OHSU'S THINK FIRST Program Targets Prevention of Teen Violence and Other Risky Behaviors

03/06/01    Portland, Ore.

Following Monday's school shooting in San Diego, OHSU's THINK FIRST program reminds parents and teens of the importance of communication. According to a 1997 report printed in the Journal of the American Medical Association, a feeling of connectedness at school and at home greatly reduces the chances a teenager will take part in risky behaviors including violence, suicide, smoking and alcohol abuse.

The THINK FIRST Oregon program located at Oregon Health Science University provides Oregon schools with interactive programs aimed at reducing the incidence of brain and spinal cord injuries. According to program director Edward Neuwelt, M.D., a professor of neurology in OHSU's School of Medicine, many Oregon students feel disconnected and unsafe in school. "Last year we hosted a statewide intentional injury prevention conference for teens. During that conference about 75 percent of students claimed that they knew of a classmate who had brought a gun to school."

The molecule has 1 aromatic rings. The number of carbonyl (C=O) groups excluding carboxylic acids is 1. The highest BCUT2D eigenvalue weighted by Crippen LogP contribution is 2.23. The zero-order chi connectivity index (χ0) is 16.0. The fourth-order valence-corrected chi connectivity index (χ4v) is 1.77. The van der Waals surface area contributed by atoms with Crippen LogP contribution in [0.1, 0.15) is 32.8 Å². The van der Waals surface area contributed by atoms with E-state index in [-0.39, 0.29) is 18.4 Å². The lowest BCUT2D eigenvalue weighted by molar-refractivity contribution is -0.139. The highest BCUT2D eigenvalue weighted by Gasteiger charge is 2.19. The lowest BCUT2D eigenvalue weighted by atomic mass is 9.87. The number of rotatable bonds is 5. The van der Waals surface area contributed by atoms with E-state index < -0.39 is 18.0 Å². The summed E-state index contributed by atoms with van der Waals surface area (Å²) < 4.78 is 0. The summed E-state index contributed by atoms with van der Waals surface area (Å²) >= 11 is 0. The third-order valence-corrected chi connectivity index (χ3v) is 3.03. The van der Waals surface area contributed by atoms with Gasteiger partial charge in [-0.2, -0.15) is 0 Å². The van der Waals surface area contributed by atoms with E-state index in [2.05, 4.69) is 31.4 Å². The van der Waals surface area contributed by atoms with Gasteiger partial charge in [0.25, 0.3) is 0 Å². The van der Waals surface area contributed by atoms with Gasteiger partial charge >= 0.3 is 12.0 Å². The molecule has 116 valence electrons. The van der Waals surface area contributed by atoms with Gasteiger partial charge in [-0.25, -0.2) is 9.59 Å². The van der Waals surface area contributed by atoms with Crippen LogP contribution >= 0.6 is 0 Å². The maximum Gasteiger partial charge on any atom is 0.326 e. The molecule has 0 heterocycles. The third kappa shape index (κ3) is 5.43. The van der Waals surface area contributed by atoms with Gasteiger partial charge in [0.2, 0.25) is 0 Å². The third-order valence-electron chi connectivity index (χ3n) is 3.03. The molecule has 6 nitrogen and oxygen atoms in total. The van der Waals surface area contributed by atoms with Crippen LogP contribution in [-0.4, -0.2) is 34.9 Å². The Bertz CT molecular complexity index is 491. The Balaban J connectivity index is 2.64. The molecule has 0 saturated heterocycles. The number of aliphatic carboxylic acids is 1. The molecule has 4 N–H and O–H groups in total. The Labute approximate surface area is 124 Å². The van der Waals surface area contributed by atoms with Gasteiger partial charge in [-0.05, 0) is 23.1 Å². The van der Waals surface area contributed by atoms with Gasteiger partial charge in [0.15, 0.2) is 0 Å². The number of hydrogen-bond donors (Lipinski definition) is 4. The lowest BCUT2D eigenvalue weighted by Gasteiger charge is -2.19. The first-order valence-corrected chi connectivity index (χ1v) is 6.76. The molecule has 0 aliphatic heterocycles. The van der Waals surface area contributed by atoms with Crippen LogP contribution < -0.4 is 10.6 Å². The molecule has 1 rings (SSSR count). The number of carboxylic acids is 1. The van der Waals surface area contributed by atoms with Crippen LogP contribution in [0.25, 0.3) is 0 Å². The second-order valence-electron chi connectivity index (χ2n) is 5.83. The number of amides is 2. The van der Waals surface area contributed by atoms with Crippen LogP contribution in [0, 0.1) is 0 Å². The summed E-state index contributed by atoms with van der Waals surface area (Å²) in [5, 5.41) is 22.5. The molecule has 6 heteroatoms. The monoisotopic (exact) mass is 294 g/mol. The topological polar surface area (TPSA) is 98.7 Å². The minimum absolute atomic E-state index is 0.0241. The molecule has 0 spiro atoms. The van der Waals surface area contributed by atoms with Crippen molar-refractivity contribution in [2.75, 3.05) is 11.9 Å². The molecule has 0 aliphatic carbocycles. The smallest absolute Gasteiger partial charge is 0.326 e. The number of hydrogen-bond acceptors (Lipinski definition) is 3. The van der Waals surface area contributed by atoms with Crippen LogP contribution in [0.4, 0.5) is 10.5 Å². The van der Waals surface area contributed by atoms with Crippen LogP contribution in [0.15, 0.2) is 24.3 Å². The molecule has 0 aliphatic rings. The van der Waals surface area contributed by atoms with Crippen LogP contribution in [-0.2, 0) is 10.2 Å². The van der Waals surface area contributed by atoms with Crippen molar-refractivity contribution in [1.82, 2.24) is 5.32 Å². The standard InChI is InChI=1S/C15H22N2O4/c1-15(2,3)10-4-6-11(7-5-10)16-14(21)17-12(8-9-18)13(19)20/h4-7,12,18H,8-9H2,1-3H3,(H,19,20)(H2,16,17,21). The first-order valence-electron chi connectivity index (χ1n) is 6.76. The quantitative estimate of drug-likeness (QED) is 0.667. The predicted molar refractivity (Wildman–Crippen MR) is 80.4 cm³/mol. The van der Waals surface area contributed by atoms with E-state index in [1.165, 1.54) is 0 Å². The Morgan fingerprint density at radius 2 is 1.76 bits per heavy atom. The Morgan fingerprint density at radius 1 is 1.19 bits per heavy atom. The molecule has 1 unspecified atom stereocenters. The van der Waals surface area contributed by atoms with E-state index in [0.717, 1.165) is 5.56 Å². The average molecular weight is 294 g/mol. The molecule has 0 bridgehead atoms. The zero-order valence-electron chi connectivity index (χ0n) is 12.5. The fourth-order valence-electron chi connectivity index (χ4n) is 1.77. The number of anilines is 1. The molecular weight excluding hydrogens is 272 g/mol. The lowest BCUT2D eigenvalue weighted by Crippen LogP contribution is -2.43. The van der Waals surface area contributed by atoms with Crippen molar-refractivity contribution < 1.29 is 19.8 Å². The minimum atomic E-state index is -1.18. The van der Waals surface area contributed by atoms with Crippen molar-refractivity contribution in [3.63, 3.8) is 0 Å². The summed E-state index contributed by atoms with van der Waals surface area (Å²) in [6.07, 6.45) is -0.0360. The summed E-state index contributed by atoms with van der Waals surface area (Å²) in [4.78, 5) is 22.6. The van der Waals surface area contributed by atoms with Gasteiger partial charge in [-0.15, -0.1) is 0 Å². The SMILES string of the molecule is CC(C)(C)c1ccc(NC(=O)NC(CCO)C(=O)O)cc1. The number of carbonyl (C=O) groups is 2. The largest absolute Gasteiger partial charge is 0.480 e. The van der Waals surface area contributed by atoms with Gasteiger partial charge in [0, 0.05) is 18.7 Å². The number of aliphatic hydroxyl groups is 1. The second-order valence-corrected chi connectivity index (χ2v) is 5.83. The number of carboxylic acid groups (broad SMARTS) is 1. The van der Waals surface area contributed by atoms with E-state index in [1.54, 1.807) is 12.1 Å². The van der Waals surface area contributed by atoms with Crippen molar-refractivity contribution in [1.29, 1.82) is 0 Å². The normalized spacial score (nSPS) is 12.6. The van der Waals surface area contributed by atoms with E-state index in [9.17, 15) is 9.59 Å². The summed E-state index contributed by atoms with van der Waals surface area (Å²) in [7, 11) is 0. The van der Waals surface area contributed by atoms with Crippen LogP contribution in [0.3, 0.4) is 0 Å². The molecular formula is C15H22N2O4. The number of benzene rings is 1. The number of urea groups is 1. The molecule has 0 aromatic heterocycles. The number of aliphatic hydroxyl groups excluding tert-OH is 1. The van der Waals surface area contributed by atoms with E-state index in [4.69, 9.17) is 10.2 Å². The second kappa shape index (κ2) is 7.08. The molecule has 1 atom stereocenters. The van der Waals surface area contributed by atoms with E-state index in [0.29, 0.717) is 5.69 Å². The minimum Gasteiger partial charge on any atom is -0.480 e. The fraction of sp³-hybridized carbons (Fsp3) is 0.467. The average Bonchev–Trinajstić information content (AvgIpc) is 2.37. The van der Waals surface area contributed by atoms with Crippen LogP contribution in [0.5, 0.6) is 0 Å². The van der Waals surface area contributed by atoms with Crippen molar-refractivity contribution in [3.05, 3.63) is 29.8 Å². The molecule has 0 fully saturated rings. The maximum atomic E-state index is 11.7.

Here are some additional figures regarding violent and risky behavior in Oregon teens:


  • In 1999 14 percent of students admitted to carrying a weapon to school in the previous 30 days. Four percent admitted to carrying a gun to school in the previous 30 days.
  • In 1997 the third leading cause of death among Oregon 15-24 year olds was homicide.
  • Between 1988 and 1995 the number of car crash deaths steadily declined while the number of firearm deaths steadily increased.
  • Forty seven male 15 to 24-year-olds committed suicide in 1997 in Oregon; 76.6 percent used a handgun to commit the act.

Editors: Contact Jim Newman in University News and Publications at 503 494-8231 if you are interested in speaking with a THINK FIRST representative.